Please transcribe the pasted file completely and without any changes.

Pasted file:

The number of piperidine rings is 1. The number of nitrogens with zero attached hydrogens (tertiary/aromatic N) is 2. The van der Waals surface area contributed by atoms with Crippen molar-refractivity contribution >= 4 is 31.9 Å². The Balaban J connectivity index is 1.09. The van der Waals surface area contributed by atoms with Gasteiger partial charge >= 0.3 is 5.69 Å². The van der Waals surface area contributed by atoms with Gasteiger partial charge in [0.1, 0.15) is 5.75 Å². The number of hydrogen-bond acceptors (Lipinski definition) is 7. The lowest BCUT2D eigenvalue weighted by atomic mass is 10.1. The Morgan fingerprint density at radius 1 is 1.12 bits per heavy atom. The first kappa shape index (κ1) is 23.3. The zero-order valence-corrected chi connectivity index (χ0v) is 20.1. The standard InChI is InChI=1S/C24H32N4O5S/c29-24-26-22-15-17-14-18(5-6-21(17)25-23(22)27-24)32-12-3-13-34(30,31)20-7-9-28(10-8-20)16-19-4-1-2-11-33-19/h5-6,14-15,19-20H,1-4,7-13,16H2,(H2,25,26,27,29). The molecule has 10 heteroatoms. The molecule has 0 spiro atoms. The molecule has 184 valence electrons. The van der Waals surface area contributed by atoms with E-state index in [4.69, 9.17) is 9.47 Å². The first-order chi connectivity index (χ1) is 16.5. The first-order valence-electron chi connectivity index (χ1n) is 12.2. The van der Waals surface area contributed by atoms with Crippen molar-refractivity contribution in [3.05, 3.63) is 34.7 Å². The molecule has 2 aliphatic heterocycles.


The number of piperidine rings is 1. The number of nitrogens with zero attached hydrogens (tertiary/aromatic N) is 2. The van der Waals surface area contributed by atoms with Crippen molar-refractivity contribution >= 4 is 31.9 Å². The Balaban J connectivity index is 1.09. The van der Waals surface area contributed by atoms with Gasteiger partial charge >= 0.3 is 5.69 Å². The van der Waals surface area contributed by atoms with Gasteiger partial charge in [0.1, 0.15) is 5.75 Å². The number of hydrogen-bond acceptors (Lipinski definition) is 7. The lowest BCUT2D eigenvalue weighted by atomic mass is 10.1. The Morgan fingerprint density at radius 1 is 1.12 bits per heavy atom. The first kappa shape index (κ1) is 23.3. The zero-order valence-corrected chi connectivity index (χ0v) is 20.1. The standard InChI is InChI=1S/C24H32N4O5S/c29-24-26-22-15-17-14-18(5-6-21(17)25-23(22)27-24)32-12-3-13-34(30,31)20-7-9-28(10-8-20)16-19-4-1-2-11-33-19/h5-6,14-15,19-20H,1-4,7-13,16H2,(H2,25,26,27,29). The molecule has 10 heteroatoms. The molecule has 0 spiro atoms. The molecule has 184 valence electrons. The van der Waals surface area contributed by atoms with E-state index in [4.69, 9.17) is 9.47 Å². The first-order chi connectivity index (χ1) is 16.5. The first-order valence-electron chi connectivity index (χ1n) is 12.2. The van der Waals surface area contributed by atoms with Crippen molar-refractivity contribution in [3.05, 3.63) is 34.7 Å². The molecule has 2 aliphatic heterocycles.